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Pesticides, a love story : America's enduring embrace of dangerous chemicals / Michelle Mart.

By: Mart, Michelle, 1964-.
Material type: TextTextSeries: JSTOR eBooks.Culture America: Publisher: Lawrence, Kansas : University Press of Kansas, [2015]Description: 1 online resource (337 pages).Content type: text Media type: computer Carrier type: online resourceISBN: 0700621571; 9780700621576.Subject(s): Nature -- Effect of human beings on -- United States -- History | Public opinion -- United States -- History | Pesticides -- United States -- Public opinion -- History | Pesticides -- Social aspects -- United States -- History | Agricultural chemicals -- United States -- History | Pesticides -- United States -- HistoryAdditional physical formats: Print version:: Pesticides.DDC classification: 363.7 Online resources: Click here to view this ebook.
Contents:
Falling in Love : The Golden Age of Synthetic Pesticides -- Trouble in Paradise : The USDA and the Rise of Critical Voices -- Breakup? : The Cultural Impact of Rachel Carson's Silent Spring -- Foreign Affairs : How Pesticides Could Help Americans Feed the World and Win a War -- The Twenty-Year Itch : Activists, Experts, and the Regulatory Era -- Love Is Blind : Chemical Disasters at Home and Abroad -- Recommitment : Endocrine Disruptors, GMOs, and Organic Food.
Scope and content: "A provocative cultural history of pesticides and their controversial use and depiction in the United States. Mart contends that--despite the sharp concerns raised by environmentalists and others since the appearance of Rachel Carson's Silent Spring--Americans have not only never resolved the inherent tension between costs and benefits presented by these chemicals, but have actually grown ever more attached to them with the passage of time"-- Provided by publisher.Scope and content: "'Presto! No More Pests!' proclaimed a 1955 article introducing two new pesticides, 'miracle-workers for the housewife and back-yard farmer.' Easy to use, effective, and safe: who wouldn't love synthetic pesticides? Apparently most Americans did--and apparently still do. Why--in the face of dire warnings, rising expense, and declining effectiveness--do we cling to our chemicals? Michelle Mart wondered. Her book, a cultural history of pesticide use in postwar America, offers an answer. America's embrace of synthetic pesticides began when they burst on the scene during World War II and has held steady into the 21st century--for example, more than 90% of soybeans grown in the US in 2008 are Roundup Ready GMOs, dependent upon generous use of the herbicide glyphosate to control weeds. Mart investigates the attraction of pesticides, with their up-to-the-minute promise of modernity, sophisticated technology, and increased productivity--in short, their appeal to human dreams of controlling nature. She also considers how they reinforced Cold War assumptions of Western economic and material superiority. Though the publication of Rachel Carson's Silent Spring and the rise of environmentalism might have marked a turning point in Americans' faith in pesticides, statistics tell a different story. Pesticides, a Love Story recounts the campaign against DDT that famously ensued; but the book also shows where our notions of Silent Spring's revolutionary impact falter--where, in spite of a ban on DDT, farm use of pesticides in the United States more than doubled in the thirty years after the book was published. As a cultural survey of popular and political attitudes toward pesticides, Pesticides, a Love Story tries to make sense of this seeming paradox. At heart, it is an exploration of the story we tell ourselves about the costs and benefits of pesticides--and how corporations, government officials, ordinary citizens, and the press shape that story to reflect our ideals, interests, and emotions"-- Provided by publisher.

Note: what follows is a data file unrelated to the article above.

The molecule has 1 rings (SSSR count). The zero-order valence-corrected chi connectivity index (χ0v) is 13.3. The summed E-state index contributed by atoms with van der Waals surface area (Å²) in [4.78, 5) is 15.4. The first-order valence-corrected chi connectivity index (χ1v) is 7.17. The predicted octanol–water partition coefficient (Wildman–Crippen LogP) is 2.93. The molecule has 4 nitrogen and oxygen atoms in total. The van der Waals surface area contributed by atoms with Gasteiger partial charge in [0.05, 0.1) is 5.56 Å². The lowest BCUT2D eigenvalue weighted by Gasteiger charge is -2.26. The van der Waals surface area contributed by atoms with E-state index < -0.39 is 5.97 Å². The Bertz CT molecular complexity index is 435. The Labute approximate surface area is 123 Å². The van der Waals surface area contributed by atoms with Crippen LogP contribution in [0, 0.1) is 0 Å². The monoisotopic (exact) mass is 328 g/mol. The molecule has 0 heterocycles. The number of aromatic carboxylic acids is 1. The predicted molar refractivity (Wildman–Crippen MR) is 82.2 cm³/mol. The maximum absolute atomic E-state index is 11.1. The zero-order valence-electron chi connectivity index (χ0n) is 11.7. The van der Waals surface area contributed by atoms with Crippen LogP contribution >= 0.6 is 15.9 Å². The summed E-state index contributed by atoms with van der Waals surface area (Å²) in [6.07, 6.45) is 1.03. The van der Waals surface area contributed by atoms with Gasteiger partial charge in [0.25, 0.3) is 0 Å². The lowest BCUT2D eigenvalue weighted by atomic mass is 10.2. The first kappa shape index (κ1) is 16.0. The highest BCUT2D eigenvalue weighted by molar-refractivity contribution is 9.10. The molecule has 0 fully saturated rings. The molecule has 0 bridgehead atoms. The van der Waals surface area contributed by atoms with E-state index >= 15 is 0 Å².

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Item type Current location Call number URL Status Date due Barcode
Electronic Book UT Tyler Online
Online
SB950.2.A1 M37 2015 (Browse shelf) https://ezproxy.uttyler.edu/login?url=http://www.jstor.org/stable/10.2307/j.ctt1ckpbk2 Available ocn927159823

Print version record.